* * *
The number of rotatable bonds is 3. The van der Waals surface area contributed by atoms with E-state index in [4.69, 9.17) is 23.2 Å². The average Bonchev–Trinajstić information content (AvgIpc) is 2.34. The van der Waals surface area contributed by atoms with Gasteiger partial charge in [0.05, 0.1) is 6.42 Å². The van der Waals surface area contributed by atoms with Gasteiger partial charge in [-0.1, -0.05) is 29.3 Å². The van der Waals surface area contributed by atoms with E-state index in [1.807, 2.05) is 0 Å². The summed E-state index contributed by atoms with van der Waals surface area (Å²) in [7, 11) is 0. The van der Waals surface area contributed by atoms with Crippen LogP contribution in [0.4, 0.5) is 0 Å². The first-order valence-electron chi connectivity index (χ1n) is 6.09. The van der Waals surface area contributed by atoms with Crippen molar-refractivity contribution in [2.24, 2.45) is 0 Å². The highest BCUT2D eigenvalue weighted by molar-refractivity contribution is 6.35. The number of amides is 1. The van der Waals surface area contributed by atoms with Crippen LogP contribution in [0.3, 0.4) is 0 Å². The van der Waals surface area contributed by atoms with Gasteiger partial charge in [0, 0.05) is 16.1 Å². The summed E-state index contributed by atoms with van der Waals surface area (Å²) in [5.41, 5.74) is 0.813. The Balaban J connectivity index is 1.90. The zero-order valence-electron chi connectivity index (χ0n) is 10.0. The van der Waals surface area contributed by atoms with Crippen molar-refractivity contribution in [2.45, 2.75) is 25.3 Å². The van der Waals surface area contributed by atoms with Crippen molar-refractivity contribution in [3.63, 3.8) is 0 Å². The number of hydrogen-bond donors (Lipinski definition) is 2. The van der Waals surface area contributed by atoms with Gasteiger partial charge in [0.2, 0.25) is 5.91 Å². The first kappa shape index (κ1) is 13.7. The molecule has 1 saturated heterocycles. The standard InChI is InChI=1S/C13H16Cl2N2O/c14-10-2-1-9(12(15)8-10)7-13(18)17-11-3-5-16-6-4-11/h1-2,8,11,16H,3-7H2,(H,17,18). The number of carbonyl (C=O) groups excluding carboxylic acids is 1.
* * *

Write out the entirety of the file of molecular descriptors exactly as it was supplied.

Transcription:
The number of rotatable bonds is 3. The van der Waals surface area contributed by atoms with E-state index in [4.69, 9.17) is 23.2 Å². The average Bonchev–Trinajstić information content (AvgIpc) is 2.34. The van der Waals surface area contributed by atoms with Gasteiger partial charge in [0.05, 0.1) is 6.42 Å². The van der Waals surface area contributed by atoms with Gasteiger partial charge in [-0.1, -0.05) is 29.3 Å². The van der Waals surface area contributed by atoms with E-state index in [1.807, 2.05) is 0 Å². The summed E-state index contributed by atoms with van der Waals surface area (Å²) in [7, 11) is 0. The van der Waals surface area contributed by atoms with Crippen LogP contribution in [0.4, 0.5) is 0 Å². The first-order valence-electron chi connectivity index (χ1n) is 6.09. The van der Waals surface area contributed by atoms with Crippen molar-refractivity contribution in [2.24, 2.45) is 0 Å². The highest BCUT2D eigenvalue weighted by molar-refractivity contribution is 6.35. The number of amides is 1. The van der Waals surface area contributed by atoms with Crippen LogP contribution in [0.3, 0.4) is 0 Å². The van der Waals surface area contributed by atoms with Gasteiger partial charge in [0, 0.05) is 16.1 Å². The summed E-state index contributed by atoms with van der Waals surface area (Å²) in [5.41, 5.74) is 0.813. The Balaban J connectivity index is 1.90. The zero-order valence-electron chi connectivity index (χ0n) is 10.0. The van der Waals surface area contributed by atoms with Crippen molar-refractivity contribution in [2.45, 2.75) is 25.3 Å². The van der Waals surface area contributed by atoms with Crippen molar-refractivity contribution in [3.63, 3.8) is 0 Å². The number of hydrogen-bond donors (Lipinski definition) is 2. The van der Waals surface area contributed by atoms with Gasteiger partial charge in [0.2, 0.25) is 5.91 Å². The first kappa shape index (κ1) is 13.7. The molecule has 1 saturated heterocycles. The standard InChI is InChI=1S/C13H16Cl2N2O/c14-10-2-1-9(12(15)8-10)7-13(18)17-11-3-5-16-6-4-11/h1-2,8,11,16H,3-7H2,(H,17,18). The number of carbonyl (C=O) groups excluding carboxylic acids is 1.